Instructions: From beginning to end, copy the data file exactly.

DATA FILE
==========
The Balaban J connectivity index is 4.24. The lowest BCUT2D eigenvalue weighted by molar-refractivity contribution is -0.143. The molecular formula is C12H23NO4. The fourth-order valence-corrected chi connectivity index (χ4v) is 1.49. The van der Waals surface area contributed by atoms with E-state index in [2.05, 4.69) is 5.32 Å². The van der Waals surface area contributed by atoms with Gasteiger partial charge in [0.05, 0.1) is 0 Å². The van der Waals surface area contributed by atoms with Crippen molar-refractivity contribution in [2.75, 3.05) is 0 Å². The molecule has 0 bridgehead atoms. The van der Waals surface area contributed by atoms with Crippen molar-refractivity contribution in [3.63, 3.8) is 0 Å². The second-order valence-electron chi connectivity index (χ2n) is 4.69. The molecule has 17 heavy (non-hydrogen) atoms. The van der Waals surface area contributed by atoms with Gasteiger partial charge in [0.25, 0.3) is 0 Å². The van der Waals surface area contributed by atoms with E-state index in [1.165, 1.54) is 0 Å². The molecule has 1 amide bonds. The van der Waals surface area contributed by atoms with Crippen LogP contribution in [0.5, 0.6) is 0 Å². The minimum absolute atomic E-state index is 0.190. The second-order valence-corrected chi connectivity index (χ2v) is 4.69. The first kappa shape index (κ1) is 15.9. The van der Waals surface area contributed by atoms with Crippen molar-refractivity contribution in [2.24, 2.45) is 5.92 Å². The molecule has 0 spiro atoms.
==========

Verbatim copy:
The Balaban J connectivity index is 4.24. The lowest BCUT2D eigenvalue weighted by molar-refractivity contribution is -0.143. The molecular formula is C12H23NO4. The fourth-order valence-corrected chi connectivity index (χ4v) is 1.49. The van der Waals surface area contributed by atoms with E-state index in [2.05, 4.69) is 5.32 Å². The van der Waals surface area contributed by atoms with Gasteiger partial charge in [0.05, 0.1) is 0 Å². The van der Waals surface area contributed by atoms with Crippen molar-refractivity contribution in [2.75, 3.05) is 0 Å². The molecule has 0 bridgehead atoms. The van der Waals surface area contributed by atoms with Crippen molar-refractivity contribution in [3.63, 3.8) is 0 Å². The second-order valence-electron chi connectivity index (χ2n) is 4.69. The molecule has 17 heavy (non-hydrogen) atoms. The van der Waals surface area contributed by atoms with Gasteiger partial charge in [0.25, 0.3) is 0 Å². The van der Waals surface area contributed by atoms with E-state index in [1.165, 1.54) is 0 Å². The molecule has 1 amide bonds. The van der Waals surface area contributed by atoms with Crippen LogP contribution in [0.5, 0.6) is 0 Å². The minimum absolute atomic E-state index is 0.190. The second-order valence-corrected chi connectivity index (χ2v) is 4.69. The first kappa shape index (κ1) is 15.9. The van der Waals surface area contributed by atoms with Crippen molar-refractivity contribution in [2.24, 2.45) is 5.92 Å². The molecule has 0 spiro atoms.